Thursday, August 22, 2019


In 1986, a CBS News/NY Times poll asked "Overall, would you say most recent immigrants to the United States contribute to this country or do most of them cause problems?"  The question has been repeated a number of times, most recently in 2015.  The percent who said "contribute" minus the percent who said "cause problems" (usually 5-10% volunteered "some of both" or "depends"): 

That suggests that opinions became somewhat less favorable from the mid-1980s to the mid-1990s, and have become pretty steadily more favorable since then.  The pattern resembles that for opinions on whether the number of immigrants should be increased or reduced (see this post)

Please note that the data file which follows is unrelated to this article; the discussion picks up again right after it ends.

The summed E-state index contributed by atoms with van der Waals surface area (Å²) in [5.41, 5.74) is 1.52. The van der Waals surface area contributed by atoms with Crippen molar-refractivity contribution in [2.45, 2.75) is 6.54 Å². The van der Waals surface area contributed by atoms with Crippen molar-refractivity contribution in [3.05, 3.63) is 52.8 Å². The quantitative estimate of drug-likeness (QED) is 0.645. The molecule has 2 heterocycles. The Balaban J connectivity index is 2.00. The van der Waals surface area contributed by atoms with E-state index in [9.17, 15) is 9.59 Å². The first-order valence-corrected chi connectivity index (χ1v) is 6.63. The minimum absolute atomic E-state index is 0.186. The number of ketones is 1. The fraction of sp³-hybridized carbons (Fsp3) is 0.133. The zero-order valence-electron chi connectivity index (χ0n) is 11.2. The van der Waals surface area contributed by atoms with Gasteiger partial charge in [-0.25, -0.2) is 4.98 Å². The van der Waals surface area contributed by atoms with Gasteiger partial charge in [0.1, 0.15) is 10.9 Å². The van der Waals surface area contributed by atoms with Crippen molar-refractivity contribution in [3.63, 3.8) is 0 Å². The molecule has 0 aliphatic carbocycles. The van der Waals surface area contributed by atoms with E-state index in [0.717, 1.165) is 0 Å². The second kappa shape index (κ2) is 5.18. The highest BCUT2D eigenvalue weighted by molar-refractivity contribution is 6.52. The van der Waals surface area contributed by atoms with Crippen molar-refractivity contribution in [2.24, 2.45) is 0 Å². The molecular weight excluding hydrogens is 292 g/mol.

It occurred to me that some opinions shift depending on the party that controls the presidency--usually against the policies associated with that party.  If you look at the figures that way:*

A model of a linear trend plus a party control effect provides a very good fit.  Even though the sample is tiny, the party contol estimate is statistically significant (t=7.4, P=.002).  In principle, I find it implausible that the party of the president makes a big difference for opinions on this issue, so I'm still inclined to favor the idea of a shift in opinion against immigrants until the 1990s and then a shift in favor.  Either way, it points to the paradox of Donald Trump's success coming at a time when public opinion about immigrants and immigration was more favorable than it had been before. 

*Times when a Democrat was president are in red and times when a Republican was president are in blue. That's the opposite of the way people usually do it now, but historically red is associated with the left and blue with the right.

[Data from the Roper Center for Public Opinion Research] 

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